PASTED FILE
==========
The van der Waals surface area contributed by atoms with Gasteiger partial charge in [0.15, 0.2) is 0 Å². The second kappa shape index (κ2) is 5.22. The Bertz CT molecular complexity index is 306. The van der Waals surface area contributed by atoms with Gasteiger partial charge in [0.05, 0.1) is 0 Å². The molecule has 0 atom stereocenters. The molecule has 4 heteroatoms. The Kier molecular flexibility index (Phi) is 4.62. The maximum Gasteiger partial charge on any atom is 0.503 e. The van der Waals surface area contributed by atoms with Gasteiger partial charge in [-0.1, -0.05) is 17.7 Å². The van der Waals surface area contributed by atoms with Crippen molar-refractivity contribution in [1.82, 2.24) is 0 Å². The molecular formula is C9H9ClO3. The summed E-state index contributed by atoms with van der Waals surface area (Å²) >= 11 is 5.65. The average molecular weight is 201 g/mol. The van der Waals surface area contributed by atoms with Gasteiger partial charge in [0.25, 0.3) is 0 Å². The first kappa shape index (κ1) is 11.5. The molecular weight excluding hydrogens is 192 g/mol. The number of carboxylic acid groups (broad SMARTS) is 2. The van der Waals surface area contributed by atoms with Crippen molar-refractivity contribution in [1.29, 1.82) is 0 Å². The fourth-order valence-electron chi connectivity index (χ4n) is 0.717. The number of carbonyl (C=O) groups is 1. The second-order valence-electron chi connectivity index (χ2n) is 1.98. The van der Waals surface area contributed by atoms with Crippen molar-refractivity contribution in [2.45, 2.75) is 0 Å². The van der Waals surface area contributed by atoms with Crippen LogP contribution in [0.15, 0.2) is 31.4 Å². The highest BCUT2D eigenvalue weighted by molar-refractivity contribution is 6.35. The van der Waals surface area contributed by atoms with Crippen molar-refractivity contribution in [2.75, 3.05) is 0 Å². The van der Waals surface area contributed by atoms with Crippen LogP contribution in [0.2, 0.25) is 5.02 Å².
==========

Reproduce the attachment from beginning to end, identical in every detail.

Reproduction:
The van der Waals surface area contributed by atoms with Gasteiger partial charge in [0.15, 0.2) is 0 Å². The second kappa shape index (κ2) is 5.22. The Bertz CT molecular complexity index is 306. The van der Waals surface area contributed by atoms with Gasteiger partial charge in [0.05, 0.1) is 0 Å². The molecule has 0 atom stereocenters. The molecule has 4 heteroatoms. The Kier molecular flexibility index (Phi) is 4.62. The maximum Gasteiger partial charge on any atom is 0.503 e. The van der Waals surface area contributed by atoms with Gasteiger partial charge in [-0.1, -0.05) is 17.7 Å². The van der Waals surface area contributed by atoms with Crippen molar-refractivity contribution in [1.82, 2.24) is 0 Å². The molecular formula is C9H9ClO3. The summed E-state index contributed by atoms with van der Waals surface area (Å²) >= 11 is 5.65. The average molecular weight is 201 g/mol. The van der Waals surface area contributed by atoms with Gasteiger partial charge in [0.25, 0.3) is 0 Å². The first kappa shape index (κ1) is 11.5. The molecular weight excluding hydrogens is 192 g/mol. The number of carboxylic acid groups (broad SMARTS) is 2. The van der Waals surface area contributed by atoms with Crippen molar-refractivity contribution in [1.29, 1.82) is 0 Å². The fourth-order valence-electron chi connectivity index (χ4n) is 0.717. The number of carbonyl (C=O) groups is 1. The second-order valence-electron chi connectivity index (χ2n) is 1.98. The van der Waals surface area contributed by atoms with Crippen molar-refractivity contribution in [2.45, 2.75) is 0 Å². The van der Waals surface area contributed by atoms with Crippen LogP contribution in [0.15, 0.2) is 31.4 Å². The highest BCUT2D eigenvalue weighted by molar-refractivity contribution is 6.35. The van der Waals surface area contributed by atoms with Crippen molar-refractivity contribution in [2.75, 3.05) is 0 Å². The van der Waals surface area contributed by atoms with Crippen LogP contribution in [0.2, 0.25) is 5.02 Å².